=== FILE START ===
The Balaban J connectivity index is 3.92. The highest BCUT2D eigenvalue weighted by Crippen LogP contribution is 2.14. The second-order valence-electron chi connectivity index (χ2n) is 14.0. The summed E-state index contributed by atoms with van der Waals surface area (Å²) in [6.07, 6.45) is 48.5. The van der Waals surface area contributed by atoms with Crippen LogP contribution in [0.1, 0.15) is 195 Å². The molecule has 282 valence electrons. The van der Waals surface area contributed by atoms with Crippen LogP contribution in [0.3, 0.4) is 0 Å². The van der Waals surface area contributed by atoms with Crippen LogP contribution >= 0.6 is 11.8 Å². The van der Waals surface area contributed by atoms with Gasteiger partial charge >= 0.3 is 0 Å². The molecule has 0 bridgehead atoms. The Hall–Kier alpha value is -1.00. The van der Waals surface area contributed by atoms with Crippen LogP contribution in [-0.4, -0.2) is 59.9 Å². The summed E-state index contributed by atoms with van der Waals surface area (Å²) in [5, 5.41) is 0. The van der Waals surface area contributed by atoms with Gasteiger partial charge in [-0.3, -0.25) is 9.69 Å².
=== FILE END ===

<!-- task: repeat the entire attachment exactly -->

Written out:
The Balaban J connectivity index is 3.92. The highest BCUT2D eigenvalue weighted by Crippen LogP contribution is 2.14. The second-order valence-electron chi connectivity index (χ2n) is 14.0. The summed E-state index contributed by atoms with van der Waals surface area (Å²) in [6.07, 6.45) is 48.5. The van der Waals surface area contributed by atoms with Crippen LogP contribution in [0.1, 0.15) is 195 Å². The molecule has 282 valence electrons. The van der Waals surface area contributed by atoms with Crippen LogP contribution in [0.3, 0.4) is 0 Å². The van der Waals surface area contributed by atoms with Crippen LogP contribution >= 0.6 is 11.8 Å². The van der Waals surface area contributed by atoms with Gasteiger partial charge >= 0.3 is 0 Å². The molecule has 0 bridgehead atoms. The Hall–Kier alpha value is -1.00. The van der Waals surface area contributed by atoms with Crippen LogP contribution in [-0.4, -0.2) is 59.9 Å². The summed E-state index contributed by atoms with van der Waals surface area (Å²) in [5, 5.41) is 0. The van der Waals surface area contributed by atoms with Gasteiger partial charge in [-0.3, -0.25) is 9.69 Å².